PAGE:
Small businesses are facing significant hurdles to raise the kind of early-stage capital required to fund innovation. Innovative research and development (R&D) projects are inherently handicapped by substantial start-up costs and a lengthy experimentation period. For small businesses working to sustain the R&D needed to make key breakthroughs, the ability to secure capital is the only way to keep progress moving.

The United States, like all great nations, has always relied on innovators to develop medicines, advance technologies, and bolster our economy. However, the United States currently ranks 5th in the Global Innovation Index.

American companies are increasingly contending with foreign competitors whose governments recognize the pivotal role that policy can play in cultivating innovative businesses.  As a result, foreign companies continue to grow their market share in fields like medicine, energy, and tech manufacturing. Innovation-based growth in the U.S. is continually falling further behind countries that exercise smarter long-term thinking.

So what can Congress do to help our nation’s innovative small businesses thrive and regain our footing as a leader in innovation?

As policymakers consider tax reform, they should consider and include ways for highly innovative, research-intensive businesses to support their research and spur private investment.

The majority of these small businesses, many of which are pre-revenue, rely on private capital to fund their groundbreaking research.  In an increasingly difficult fundraising environment, we need a U.S. tax code that recognizes innovation and prioritizes the development of new cutting-edge technologies. The tax code should promote research-intensive and advanced manufacturing businesses as they continue to create quality American jobs, stimulate long-term economic growth, and strengthen our global competitiveness.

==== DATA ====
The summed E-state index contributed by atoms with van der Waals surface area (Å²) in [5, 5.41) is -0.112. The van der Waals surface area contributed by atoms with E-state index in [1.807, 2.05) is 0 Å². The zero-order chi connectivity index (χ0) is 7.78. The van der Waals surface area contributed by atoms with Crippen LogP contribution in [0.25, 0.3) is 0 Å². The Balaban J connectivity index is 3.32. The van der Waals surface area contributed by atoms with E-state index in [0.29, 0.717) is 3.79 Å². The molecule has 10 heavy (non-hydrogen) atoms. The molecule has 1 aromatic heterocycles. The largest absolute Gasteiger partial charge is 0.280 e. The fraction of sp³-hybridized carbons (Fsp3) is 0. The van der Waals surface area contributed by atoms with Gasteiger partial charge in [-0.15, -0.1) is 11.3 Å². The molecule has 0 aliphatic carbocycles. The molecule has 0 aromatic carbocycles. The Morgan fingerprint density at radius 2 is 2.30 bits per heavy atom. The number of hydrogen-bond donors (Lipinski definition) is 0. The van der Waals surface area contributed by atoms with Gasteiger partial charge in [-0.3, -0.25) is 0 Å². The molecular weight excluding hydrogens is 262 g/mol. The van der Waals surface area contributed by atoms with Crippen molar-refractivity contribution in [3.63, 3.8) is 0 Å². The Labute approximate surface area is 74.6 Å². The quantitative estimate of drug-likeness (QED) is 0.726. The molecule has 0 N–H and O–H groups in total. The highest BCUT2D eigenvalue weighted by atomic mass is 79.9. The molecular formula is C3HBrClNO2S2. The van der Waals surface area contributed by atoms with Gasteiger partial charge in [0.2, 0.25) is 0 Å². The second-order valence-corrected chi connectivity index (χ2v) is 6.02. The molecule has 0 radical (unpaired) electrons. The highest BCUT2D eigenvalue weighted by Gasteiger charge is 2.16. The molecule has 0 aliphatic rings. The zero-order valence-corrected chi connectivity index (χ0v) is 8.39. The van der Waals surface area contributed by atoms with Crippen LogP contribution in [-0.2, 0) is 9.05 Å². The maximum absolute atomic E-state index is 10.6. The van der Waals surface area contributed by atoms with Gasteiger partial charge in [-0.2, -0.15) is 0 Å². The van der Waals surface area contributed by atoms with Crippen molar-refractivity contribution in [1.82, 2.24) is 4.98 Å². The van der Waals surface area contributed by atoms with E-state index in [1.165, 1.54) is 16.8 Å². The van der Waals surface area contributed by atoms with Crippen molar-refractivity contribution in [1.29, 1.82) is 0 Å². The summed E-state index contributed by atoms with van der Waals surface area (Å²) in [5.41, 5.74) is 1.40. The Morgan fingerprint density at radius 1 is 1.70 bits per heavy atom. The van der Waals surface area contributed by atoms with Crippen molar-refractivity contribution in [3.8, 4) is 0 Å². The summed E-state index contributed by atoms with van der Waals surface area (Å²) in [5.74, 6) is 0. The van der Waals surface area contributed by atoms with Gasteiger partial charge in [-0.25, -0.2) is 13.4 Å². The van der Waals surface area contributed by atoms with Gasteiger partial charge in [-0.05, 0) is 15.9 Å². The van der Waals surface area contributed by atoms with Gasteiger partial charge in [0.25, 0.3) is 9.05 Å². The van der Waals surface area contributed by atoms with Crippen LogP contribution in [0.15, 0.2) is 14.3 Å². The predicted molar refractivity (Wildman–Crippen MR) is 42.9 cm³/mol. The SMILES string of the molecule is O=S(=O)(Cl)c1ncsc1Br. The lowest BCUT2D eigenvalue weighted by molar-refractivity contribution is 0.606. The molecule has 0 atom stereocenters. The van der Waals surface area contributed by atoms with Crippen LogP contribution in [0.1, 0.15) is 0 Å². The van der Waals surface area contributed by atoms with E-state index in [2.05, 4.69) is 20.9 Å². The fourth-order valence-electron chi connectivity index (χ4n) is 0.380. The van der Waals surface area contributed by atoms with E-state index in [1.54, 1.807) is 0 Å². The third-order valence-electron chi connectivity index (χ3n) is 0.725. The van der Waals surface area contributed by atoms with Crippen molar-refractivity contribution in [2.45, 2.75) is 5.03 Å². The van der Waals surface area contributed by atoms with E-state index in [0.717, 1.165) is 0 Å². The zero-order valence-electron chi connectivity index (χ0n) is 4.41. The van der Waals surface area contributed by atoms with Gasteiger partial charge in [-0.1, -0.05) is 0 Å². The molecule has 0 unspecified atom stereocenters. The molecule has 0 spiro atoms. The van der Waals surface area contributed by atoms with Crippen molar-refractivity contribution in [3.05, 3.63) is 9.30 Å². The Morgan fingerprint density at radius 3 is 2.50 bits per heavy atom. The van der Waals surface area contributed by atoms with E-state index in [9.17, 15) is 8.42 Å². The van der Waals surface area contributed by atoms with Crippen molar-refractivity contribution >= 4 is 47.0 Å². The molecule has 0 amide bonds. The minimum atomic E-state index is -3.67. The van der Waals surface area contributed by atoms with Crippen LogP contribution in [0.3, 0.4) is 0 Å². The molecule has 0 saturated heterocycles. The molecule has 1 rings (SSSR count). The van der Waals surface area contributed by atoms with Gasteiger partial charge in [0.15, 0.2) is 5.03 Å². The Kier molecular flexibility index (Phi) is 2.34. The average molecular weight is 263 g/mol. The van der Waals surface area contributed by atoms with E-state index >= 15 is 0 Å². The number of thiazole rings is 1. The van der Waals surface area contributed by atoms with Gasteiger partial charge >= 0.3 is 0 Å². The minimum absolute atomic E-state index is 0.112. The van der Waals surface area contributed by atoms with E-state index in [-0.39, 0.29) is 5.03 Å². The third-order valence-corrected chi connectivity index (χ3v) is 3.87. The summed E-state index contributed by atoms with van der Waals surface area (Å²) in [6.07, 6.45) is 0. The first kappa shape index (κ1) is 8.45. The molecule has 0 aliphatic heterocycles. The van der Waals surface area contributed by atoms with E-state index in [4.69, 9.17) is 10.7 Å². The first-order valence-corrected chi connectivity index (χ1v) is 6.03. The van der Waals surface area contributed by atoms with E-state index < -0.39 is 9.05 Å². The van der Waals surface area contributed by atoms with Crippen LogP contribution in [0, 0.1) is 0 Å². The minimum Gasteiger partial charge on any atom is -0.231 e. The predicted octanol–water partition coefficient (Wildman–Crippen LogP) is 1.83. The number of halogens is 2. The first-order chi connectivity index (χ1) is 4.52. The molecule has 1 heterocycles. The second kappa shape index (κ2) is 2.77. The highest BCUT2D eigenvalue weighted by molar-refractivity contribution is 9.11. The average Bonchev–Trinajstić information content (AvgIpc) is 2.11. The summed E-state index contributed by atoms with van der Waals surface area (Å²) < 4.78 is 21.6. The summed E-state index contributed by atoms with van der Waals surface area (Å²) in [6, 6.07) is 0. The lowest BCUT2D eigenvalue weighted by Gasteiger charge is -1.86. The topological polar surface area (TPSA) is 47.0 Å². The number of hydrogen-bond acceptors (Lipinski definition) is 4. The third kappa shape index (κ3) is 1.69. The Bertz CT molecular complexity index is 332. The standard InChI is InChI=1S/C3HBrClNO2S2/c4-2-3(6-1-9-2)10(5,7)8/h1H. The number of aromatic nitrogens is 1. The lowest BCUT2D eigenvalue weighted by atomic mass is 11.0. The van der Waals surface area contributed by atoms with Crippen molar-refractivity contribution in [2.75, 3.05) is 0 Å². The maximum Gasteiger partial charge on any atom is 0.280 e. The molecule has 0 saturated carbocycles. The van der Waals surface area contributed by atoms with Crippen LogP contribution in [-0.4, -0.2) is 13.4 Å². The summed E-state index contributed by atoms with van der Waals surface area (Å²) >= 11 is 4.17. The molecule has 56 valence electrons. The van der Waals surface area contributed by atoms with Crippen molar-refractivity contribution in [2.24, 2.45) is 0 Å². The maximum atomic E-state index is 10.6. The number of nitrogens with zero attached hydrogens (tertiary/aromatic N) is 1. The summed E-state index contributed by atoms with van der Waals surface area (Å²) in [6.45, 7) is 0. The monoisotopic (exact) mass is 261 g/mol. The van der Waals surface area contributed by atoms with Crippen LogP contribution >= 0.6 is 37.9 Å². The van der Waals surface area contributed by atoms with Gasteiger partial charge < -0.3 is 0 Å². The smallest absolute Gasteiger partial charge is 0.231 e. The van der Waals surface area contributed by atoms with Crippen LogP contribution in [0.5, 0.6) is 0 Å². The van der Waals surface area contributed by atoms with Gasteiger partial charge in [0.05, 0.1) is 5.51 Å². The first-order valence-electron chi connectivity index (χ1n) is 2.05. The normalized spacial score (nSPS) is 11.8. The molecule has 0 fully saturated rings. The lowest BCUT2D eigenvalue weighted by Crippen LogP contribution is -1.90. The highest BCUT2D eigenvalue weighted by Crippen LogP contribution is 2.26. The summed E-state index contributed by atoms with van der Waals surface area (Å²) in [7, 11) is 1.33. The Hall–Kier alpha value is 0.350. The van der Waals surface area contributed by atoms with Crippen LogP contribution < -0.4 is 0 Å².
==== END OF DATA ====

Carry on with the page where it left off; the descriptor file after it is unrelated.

Companies facing these hurdles to raising capital aspire to become profitable and self-sustaining, but first need to get through the front end of a costly, multi-year research and development timeline.

The only way to bridge the gap is through reforms that encourage investors to think beyond short-term gains, promoting patient capital that can fuel leading innovations. Greater access to capital will lead to more breakthrough ideas and discoveries and ultimately more U.S. jobs. 

As tax reform takes shape, it is imperative to modernize the corporate tax code, enabling America to maintain its leadership in key 21st century industries in the face of challenges from foreign competitors. If we do not create a fertile environment for small businesses and set the stage for their success here in the U.S., we risk losing the next generation of American advances and, with it, the opportunity for needed job growth in key R&D sectors.

If the U.S. is to remain competitive in the global economy, we need to make sure there are policies in place that support small R&D-intensive businesses as they continue to create jobs and develop new and innovative products in our country.

Davis represented Kentucky's 4th congressional district from 2005-2012. He is the co-founder of Republic Consulting LLC and serves as a strategic advisor to the Biotechnology Industry Organization.